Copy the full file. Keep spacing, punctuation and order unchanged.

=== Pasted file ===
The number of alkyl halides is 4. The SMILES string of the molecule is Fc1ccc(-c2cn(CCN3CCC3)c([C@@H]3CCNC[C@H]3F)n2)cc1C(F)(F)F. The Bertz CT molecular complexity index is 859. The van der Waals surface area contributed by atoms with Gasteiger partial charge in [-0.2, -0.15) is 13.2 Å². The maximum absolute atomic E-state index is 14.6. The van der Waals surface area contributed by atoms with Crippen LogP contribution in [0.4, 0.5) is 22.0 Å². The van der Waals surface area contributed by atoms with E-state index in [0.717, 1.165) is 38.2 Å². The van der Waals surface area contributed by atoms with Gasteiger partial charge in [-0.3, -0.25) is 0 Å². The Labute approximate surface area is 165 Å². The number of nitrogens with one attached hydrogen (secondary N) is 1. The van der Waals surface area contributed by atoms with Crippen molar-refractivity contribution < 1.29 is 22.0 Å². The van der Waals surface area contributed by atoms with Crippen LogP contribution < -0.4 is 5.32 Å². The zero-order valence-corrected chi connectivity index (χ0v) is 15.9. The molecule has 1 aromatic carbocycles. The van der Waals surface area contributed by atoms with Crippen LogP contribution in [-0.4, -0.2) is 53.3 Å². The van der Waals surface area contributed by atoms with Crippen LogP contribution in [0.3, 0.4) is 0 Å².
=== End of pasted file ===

The number of alkyl halides is 4. The SMILES string of the molecule is Fc1ccc(-c2cn(CCN3CCC3)c([C@@H]3CCNC[C@H]3F)n2)cc1C(F)(F)F. The Bertz CT molecular complexity index is 859. The van der Waals surface area contributed by atoms with Gasteiger partial charge in [-0.2, -0.15) is 13.2 Å². The maximum absolute atomic E-state index is 14.6. The van der Waals surface area contributed by atoms with Crippen LogP contribution in [0.4, 0.5) is 22.0 Å². The van der Waals surface area contributed by atoms with E-state index in [0.717, 1.165) is 38.2 Å². The van der Waals surface area contributed by atoms with Gasteiger partial charge in [-0.3, -0.25) is 0 Å². The Labute approximate surface area is 165 Å². The number of nitrogens with one attached hydrogen (secondary N) is 1. The van der Waals surface area contributed by atoms with Crippen molar-refractivity contribution < 1.29 is 22.0 Å². The van der Waals surface area contributed by atoms with Crippen LogP contribution < -0.4 is 5.32 Å². The zero-order valence-corrected chi connectivity index (χ0v) is 15.9. The molecule has 1 aromatic carbocycles. The van der Waals surface area contributed by atoms with Crippen LogP contribution in [-0.4, -0.2) is 53.3 Å². The van der Waals surface area contributed by atoms with Crippen LogP contribution in [0.3, 0.4) is 0 Å².